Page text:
Traffic improvements could be left up to voters

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Video by Nydia Tisdale of About Forsyth

FORSYTH COUNTY, Ga. — Traffic is not getting any better. But will relief arrive anytime soon?

That’s what Forsyth County Commissioners are going to ask voters to decide.

The board is considering a $190 million bond referendum to be on the Nov. 4 ballot. The bond would include a number of county roads and state roads within the county.

At a special meeting called July 31, the Board of Commissioners voted unanimously to send a formal letter to Georgia Department of Transportation officials to request a commitment to improve six state road projects.

On July 23, Forsyth County leaders met with GDOT officials, State Planning Director Toby Carr and GDOT Commissioner Keith Golden to discuss partnering to improve state routes within the county.

GDOT is likely to pledge getting additional federal funds through the Atlanta Regional Commission, said Buddy Gratton, a transportation consultant hired by the county.

The county’s share in the GDOT partnership would be up to $81 million to include:

• Widen to an additional lane from Ga. 400 from McFarland Parkway to Ga. 20 in each direction.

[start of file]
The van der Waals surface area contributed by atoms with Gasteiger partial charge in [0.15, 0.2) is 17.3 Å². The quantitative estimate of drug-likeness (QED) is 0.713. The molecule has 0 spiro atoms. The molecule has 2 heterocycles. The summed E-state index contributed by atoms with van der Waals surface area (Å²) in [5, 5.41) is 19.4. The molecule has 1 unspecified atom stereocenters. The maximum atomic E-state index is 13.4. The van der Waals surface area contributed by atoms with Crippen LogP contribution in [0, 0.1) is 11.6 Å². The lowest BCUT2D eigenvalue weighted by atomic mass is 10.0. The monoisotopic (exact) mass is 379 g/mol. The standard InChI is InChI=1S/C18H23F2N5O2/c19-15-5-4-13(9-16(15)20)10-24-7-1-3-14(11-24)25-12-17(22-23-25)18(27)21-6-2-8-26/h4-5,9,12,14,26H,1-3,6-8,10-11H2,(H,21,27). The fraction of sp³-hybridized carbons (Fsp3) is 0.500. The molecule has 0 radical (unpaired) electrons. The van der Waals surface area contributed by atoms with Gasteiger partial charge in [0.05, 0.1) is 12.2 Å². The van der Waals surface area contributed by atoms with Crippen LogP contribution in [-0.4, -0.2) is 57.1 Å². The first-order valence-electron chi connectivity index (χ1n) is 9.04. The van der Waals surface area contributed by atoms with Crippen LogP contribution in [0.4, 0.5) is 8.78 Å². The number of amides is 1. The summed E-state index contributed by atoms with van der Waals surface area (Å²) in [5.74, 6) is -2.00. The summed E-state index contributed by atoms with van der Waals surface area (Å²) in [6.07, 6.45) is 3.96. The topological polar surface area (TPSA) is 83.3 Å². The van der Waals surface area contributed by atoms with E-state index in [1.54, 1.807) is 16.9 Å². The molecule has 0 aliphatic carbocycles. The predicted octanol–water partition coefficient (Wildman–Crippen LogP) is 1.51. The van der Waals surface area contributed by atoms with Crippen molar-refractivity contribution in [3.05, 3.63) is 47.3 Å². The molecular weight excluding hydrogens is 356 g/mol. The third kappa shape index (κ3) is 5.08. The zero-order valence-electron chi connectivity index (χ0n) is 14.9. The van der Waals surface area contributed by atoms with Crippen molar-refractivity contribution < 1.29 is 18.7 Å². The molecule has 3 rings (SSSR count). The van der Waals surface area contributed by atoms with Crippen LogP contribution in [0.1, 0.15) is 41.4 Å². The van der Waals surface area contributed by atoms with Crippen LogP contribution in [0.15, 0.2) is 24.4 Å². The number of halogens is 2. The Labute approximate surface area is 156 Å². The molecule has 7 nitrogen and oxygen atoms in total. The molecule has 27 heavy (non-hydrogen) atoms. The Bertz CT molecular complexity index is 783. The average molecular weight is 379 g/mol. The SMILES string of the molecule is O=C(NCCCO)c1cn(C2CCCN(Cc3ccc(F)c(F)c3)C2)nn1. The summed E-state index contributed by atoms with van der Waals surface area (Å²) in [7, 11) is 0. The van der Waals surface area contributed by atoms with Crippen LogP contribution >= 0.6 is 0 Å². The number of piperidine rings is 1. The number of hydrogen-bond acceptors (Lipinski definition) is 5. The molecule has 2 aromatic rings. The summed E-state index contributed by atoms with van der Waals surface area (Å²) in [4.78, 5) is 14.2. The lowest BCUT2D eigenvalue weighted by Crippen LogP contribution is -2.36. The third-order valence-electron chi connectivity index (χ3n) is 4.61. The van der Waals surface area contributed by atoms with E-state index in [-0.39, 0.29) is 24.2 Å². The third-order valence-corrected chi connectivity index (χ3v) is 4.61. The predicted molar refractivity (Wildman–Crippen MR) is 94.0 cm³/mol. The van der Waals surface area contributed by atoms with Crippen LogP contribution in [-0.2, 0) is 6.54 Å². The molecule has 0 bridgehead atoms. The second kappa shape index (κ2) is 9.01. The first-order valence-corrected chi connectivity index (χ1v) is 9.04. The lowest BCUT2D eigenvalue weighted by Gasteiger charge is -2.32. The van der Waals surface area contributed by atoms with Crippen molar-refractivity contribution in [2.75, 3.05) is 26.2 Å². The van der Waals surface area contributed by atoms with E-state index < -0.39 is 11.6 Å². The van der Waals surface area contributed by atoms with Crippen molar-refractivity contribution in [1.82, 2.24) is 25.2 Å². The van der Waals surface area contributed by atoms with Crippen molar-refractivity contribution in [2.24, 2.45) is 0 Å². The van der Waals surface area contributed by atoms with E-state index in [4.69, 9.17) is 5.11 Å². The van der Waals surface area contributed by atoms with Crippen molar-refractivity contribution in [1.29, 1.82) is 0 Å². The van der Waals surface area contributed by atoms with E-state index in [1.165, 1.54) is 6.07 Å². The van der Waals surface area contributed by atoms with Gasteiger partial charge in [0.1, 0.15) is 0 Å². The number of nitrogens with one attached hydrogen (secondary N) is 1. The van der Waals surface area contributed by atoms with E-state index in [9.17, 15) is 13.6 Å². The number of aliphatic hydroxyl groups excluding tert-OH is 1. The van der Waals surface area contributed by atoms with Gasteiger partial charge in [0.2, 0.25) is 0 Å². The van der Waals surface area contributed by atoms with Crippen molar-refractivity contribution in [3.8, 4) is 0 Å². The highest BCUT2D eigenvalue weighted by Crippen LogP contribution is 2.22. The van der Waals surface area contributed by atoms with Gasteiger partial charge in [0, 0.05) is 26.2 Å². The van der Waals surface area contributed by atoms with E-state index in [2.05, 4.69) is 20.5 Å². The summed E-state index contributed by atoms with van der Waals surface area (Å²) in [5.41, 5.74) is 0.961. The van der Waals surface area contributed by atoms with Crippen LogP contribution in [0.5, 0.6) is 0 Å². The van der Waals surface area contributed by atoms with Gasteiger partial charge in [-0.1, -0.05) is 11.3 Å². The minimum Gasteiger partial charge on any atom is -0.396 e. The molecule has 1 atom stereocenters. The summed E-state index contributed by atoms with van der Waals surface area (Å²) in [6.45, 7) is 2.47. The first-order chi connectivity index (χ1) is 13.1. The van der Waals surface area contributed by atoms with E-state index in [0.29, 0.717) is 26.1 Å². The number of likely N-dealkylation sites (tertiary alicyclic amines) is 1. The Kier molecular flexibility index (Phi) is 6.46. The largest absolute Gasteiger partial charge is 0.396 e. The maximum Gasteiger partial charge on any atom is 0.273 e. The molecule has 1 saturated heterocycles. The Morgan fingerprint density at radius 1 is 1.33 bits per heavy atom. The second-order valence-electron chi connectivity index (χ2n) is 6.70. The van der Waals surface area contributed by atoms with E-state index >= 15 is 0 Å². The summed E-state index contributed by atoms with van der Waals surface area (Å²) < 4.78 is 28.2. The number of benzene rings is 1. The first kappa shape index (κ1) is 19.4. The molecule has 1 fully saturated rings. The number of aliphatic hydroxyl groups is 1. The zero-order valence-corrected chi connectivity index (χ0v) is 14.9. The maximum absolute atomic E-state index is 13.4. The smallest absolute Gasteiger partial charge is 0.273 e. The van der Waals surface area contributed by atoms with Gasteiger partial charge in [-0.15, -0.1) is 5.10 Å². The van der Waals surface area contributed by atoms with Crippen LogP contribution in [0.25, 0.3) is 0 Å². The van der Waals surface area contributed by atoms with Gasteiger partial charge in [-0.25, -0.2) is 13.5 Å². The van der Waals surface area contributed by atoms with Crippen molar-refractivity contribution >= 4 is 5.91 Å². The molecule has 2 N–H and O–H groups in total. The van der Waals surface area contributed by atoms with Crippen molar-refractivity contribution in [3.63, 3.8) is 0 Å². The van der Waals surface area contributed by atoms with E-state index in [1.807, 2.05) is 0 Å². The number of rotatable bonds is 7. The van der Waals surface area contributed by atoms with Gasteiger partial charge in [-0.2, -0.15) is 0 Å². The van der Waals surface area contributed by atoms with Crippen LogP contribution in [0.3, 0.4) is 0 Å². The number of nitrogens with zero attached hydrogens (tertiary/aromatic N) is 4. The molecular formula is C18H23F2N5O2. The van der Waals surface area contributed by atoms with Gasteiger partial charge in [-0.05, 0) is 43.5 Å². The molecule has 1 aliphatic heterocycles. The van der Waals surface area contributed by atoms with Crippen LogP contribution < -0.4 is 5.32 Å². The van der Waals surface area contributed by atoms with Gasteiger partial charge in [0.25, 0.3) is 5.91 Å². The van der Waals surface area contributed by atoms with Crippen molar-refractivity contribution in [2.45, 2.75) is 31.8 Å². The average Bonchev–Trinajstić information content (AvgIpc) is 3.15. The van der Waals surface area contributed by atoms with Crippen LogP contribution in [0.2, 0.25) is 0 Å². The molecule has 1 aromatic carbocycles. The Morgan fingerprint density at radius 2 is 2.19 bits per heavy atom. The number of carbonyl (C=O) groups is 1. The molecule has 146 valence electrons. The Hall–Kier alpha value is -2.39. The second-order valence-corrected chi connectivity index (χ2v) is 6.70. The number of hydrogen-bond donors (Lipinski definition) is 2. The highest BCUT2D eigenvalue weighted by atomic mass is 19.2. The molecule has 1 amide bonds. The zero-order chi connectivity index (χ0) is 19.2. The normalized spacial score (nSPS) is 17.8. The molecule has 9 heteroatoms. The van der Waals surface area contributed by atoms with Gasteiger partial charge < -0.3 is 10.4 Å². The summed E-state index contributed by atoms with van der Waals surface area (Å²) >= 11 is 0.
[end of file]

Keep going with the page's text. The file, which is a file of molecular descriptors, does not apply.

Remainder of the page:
• Widen Ga. 400 with an additional lane from Ga. 400 to Ga. 20 to Ga. 369 in each direction.

• Widen to four lane divided highway Post Road from Ga. 9 to Kelly Mill Road, adding 5-foot sidewalks.

• Construct a continuous flow intersection at Ga. 369/Ga. 400.

• Widen to four lane divided highway at Ga. 369 from Ga. 9 (Coal Mountain Road) to Ga. 306 (Hammond’s Crossing).

• Ga. 400 McGinnis Ferry interchange, adding a northbound and southbound auxiliary lane on Ga. 400 between Windward Parkway and McFarland Parkway.

“[GDOT] will not put any pay lanes on existing lanes,” said Commission Chairman Pete Amos.

But if the county waits, Commissioner Brian Tam said, lane No. 3 on Ga. 400 will be a pay lane by 2030.

In addition to a list of projects that the county is seeking state funds to complete, there’s another list of road projects that the county wants to accomplish, Tam said.

County initiated transportation projects include Ronald Reagan extension from Majors Road to Shiloh Road and from Shiloh Road to McFarland Parkway. The combined projects would cost about $43 million

In addition, widening McGinnis Ferry Road from Sargent Road to Union Hill Road would cost the county about $18 million with an additional $18 million coming from cities of Alpharetta, Johns Creek and state and federal funds.

Another transportation meeting is taking place Aug. 5 to finalize road projects and include traffic safety improvements including intersection signals, culverts, striping, signs, guardrails and sidewalks.

By Tuesday, Aug. 12, the county needs to have the final language for the voter referendum.

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